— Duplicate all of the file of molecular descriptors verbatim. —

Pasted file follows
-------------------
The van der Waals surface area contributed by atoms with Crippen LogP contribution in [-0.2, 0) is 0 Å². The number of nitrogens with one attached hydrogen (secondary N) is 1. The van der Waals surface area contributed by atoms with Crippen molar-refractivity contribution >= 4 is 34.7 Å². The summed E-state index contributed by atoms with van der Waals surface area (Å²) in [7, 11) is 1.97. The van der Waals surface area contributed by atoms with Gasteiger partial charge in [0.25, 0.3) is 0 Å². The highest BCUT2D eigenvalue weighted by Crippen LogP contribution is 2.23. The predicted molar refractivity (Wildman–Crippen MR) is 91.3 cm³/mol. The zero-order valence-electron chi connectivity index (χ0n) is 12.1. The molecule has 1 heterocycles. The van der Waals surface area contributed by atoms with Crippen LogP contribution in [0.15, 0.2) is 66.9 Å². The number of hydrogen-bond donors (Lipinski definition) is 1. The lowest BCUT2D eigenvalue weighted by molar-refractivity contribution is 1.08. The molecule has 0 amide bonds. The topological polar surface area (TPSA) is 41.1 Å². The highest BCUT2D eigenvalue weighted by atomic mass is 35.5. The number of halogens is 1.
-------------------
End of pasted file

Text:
The van der Waals surface area contributed by atoms with Crippen LogP contribution in [-0.2, 0) is 0 Å². The number of nitrogens with one attached hydrogen (secondary N) is 1. The van der Waals surface area contributed by atoms with Crippen molar-refractivity contribution >= 4 is 34.7 Å². The summed E-state index contributed by atoms with van der Waals surface area (Å²) in [7, 11) is 1.97. The van der Waals surface area contributed by atoms with Gasteiger partial charge in [0.25, 0.3) is 0 Å². The highest BCUT2D eigenvalue weighted by Crippen LogP contribution is 2.23. The predicted molar refractivity (Wildman–Crippen MR) is 91.3 cm³/mol. The zero-order valence-electron chi connectivity index (χ0n) is 12.1. The molecule has 1 heterocycles. The van der Waals surface area contributed by atoms with Crippen LogP contribution in [0.15, 0.2) is 66.9 Å². The number of hydrogen-bond donors (Lipinski definition) is 1. The lowest BCUT2D eigenvalue weighted by molar-refractivity contribution is 1.08. The molecule has 0 amide bonds. The topological polar surface area (TPSA) is 41.1 Å². The highest BCUT2D eigenvalue weighted by atomic mass is 35.5. The number of halogens is 1.